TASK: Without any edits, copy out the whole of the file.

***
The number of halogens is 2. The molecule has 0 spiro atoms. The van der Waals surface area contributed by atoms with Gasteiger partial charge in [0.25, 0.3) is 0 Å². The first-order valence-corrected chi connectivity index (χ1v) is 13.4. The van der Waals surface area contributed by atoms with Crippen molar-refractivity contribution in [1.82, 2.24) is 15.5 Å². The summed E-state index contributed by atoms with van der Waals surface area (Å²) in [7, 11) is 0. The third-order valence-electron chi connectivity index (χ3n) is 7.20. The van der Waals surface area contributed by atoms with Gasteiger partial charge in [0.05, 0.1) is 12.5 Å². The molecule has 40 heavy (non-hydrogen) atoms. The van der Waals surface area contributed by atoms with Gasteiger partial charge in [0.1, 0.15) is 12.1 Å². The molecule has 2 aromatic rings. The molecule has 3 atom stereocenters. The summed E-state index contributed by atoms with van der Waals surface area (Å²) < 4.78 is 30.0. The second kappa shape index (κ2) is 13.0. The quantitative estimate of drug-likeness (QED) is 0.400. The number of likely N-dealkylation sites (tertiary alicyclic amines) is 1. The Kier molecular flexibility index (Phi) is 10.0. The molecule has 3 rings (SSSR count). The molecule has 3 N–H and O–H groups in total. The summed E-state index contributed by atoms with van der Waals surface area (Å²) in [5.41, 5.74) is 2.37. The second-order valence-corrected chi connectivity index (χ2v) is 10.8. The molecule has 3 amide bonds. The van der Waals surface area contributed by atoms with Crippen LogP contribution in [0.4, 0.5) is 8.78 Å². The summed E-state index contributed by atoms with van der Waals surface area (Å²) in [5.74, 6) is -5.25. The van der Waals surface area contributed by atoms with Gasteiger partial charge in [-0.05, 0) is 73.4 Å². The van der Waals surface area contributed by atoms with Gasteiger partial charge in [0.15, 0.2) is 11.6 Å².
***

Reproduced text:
The number of halogens is 2. The molecule has 0 spiro atoms. The van der Waals surface area contributed by atoms with Gasteiger partial charge in [0.25, 0.3) is 0 Å². The first-order valence-corrected chi connectivity index (χ1v) is 13.4. The van der Waals surface area contributed by atoms with Crippen molar-refractivity contribution in [1.82, 2.24) is 15.5 Å². The summed E-state index contributed by atoms with van der Waals surface area (Å²) in [7, 11) is 0. The third-order valence-electron chi connectivity index (χ3n) is 7.20. The van der Waals surface area contributed by atoms with Gasteiger partial charge in [0.05, 0.1) is 12.5 Å². The molecule has 40 heavy (non-hydrogen) atoms. The van der Waals surface area contributed by atoms with Gasteiger partial charge in [0.1, 0.15) is 12.1 Å². The molecule has 2 aromatic rings. The molecule has 3 atom stereocenters. The summed E-state index contributed by atoms with van der Waals surface area (Å²) < 4.78 is 30.0. The second kappa shape index (κ2) is 13.0. The quantitative estimate of drug-likeness (QED) is 0.400. The number of likely N-dealkylation sites (tertiary alicyclic amines) is 1. The Kier molecular flexibility index (Phi) is 10.0. The molecule has 3 rings (SSSR count). The molecule has 3 N–H and O–H groups in total. The summed E-state index contributed by atoms with van der Waals surface area (Å²) in [5.41, 5.74) is 2.37. The second-order valence-corrected chi connectivity index (χ2v) is 10.8. The molecule has 3 amide bonds. The van der Waals surface area contributed by atoms with Crippen LogP contribution in [0.4, 0.5) is 8.78 Å². The summed E-state index contributed by atoms with van der Waals surface area (Å²) in [5.74, 6) is -5.25. The van der Waals surface area contributed by atoms with Gasteiger partial charge in [-0.05, 0) is 73.4 Å². The van der Waals surface area contributed by atoms with Gasteiger partial charge in [0.15, 0.2) is 11.6 Å².